Our insensate fear of pandemics is not really very old at all, as Atlanta-based disease-specialist anthropologist Wendy Orent points out in her excellent Aeon piece. It “first infected the zeitgeist with the publication of Laurie Garrett’s ‘The Coming Plague’(1994) and Richard Preston’s ‘Hot Zone’ (1995),” she writes.
These books suggested that deadly viruses lay in wait for human intruders into nature’s deepest, most secret recesses. They resounded with the dark implication, according to Ms Orent, “perturb nature and she nails you in the end”.
That said, she admits that the fear is “confirmed by historical memory… plagues have killed a lot of people, and deadly diseases litter history like black confetti.”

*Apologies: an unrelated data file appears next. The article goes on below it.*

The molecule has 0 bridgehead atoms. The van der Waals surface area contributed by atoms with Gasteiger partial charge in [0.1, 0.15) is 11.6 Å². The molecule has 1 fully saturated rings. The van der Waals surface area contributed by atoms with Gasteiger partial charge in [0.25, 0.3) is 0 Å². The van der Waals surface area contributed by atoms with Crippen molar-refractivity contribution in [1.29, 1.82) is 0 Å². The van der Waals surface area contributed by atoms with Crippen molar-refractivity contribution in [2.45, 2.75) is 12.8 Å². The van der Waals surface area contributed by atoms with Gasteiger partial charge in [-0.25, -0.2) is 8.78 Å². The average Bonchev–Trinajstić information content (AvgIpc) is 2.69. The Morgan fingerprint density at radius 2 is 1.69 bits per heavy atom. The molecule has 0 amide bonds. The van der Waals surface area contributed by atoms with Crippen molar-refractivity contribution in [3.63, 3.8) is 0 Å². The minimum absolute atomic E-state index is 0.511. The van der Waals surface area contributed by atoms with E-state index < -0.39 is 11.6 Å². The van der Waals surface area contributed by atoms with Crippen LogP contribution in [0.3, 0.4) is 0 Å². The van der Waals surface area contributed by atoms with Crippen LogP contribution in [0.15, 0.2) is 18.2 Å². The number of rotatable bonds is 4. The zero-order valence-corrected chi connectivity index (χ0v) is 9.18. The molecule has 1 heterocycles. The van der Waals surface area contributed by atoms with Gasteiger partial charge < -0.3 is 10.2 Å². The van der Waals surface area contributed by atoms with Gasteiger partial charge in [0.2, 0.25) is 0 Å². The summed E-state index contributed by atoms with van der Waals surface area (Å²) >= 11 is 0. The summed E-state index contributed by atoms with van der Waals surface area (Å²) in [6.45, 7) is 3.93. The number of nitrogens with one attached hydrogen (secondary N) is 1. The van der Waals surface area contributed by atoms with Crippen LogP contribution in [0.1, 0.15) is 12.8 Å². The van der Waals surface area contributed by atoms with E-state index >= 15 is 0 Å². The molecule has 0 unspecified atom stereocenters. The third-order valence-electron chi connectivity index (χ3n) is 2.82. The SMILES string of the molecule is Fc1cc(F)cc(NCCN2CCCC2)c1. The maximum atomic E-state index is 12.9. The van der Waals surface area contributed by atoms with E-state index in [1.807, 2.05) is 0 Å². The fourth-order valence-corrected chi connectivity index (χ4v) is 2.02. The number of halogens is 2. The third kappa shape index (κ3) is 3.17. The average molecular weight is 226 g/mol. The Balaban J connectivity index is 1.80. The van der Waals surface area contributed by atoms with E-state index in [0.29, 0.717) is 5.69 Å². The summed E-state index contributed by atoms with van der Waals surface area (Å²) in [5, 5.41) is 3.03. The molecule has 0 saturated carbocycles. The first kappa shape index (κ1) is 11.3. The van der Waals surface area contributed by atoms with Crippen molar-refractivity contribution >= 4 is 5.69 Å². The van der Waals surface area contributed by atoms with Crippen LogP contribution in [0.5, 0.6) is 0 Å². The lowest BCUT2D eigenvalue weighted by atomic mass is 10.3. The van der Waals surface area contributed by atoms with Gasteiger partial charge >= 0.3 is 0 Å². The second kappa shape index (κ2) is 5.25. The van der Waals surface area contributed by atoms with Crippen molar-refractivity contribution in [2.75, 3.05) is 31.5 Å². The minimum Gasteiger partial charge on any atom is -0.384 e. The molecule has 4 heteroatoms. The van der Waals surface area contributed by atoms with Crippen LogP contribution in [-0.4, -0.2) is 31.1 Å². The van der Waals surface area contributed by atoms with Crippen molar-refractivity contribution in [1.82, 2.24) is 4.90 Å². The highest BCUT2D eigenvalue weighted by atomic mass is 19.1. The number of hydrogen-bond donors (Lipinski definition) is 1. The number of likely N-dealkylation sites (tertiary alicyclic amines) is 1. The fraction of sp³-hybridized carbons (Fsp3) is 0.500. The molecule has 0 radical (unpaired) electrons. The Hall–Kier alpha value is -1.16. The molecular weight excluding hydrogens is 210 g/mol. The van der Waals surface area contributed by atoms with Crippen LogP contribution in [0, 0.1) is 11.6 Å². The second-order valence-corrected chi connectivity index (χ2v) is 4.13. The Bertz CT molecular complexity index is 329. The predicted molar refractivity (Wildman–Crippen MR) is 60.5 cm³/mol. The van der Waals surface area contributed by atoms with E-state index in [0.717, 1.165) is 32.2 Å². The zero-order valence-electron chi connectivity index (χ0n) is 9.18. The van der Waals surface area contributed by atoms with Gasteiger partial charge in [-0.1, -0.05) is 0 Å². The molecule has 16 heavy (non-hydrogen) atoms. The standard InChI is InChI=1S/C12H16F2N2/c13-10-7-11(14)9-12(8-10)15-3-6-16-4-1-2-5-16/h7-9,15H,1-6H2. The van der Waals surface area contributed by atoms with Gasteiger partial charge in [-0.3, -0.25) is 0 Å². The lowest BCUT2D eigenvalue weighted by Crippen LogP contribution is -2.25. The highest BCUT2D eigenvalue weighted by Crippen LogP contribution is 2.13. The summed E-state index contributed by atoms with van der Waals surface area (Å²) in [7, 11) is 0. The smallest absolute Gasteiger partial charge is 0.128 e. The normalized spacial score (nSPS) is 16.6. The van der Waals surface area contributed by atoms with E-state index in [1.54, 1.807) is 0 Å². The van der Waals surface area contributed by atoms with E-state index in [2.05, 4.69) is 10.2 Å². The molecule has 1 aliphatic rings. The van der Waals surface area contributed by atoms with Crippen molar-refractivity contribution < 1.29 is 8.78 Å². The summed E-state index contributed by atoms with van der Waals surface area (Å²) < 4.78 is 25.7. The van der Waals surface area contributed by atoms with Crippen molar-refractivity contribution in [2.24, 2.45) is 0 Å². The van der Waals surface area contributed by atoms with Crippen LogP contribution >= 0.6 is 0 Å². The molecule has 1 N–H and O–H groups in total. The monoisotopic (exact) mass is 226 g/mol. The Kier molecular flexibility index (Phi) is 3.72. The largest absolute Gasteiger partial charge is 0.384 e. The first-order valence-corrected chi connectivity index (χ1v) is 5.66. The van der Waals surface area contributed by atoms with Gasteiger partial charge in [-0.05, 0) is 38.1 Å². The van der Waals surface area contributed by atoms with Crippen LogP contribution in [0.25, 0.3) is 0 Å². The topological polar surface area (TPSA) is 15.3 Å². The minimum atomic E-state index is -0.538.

She runs through the dreadful roll call:
The Antonine Plague in 165 CE, which killed millions of people in the Roman empire.
The Justinian Plague, mid-6th century, which spread from North Africa across the Mediterranean Sea to Constantinople and other cities along the Mediterranean and as far north as Rennes in France and into the heart of Germany, killing millions.
The Black Death, 1348-50, (same virus as the Justinian,Yersinia pestis), which spread along the Silk Road to what is now Afghanistan, India, Persia, Constantinople, and thence across the Mediterranean to Italy and the rest of Europe, killing tens of millions worldwide.
The Spanish Flu of 1918 left 40 million dead around the world.
However terrifying the thought of a pandemic, Ms Orent counsels common sense.
(Tomorrow: The deadliest diseases are not those newly introduced into the human species)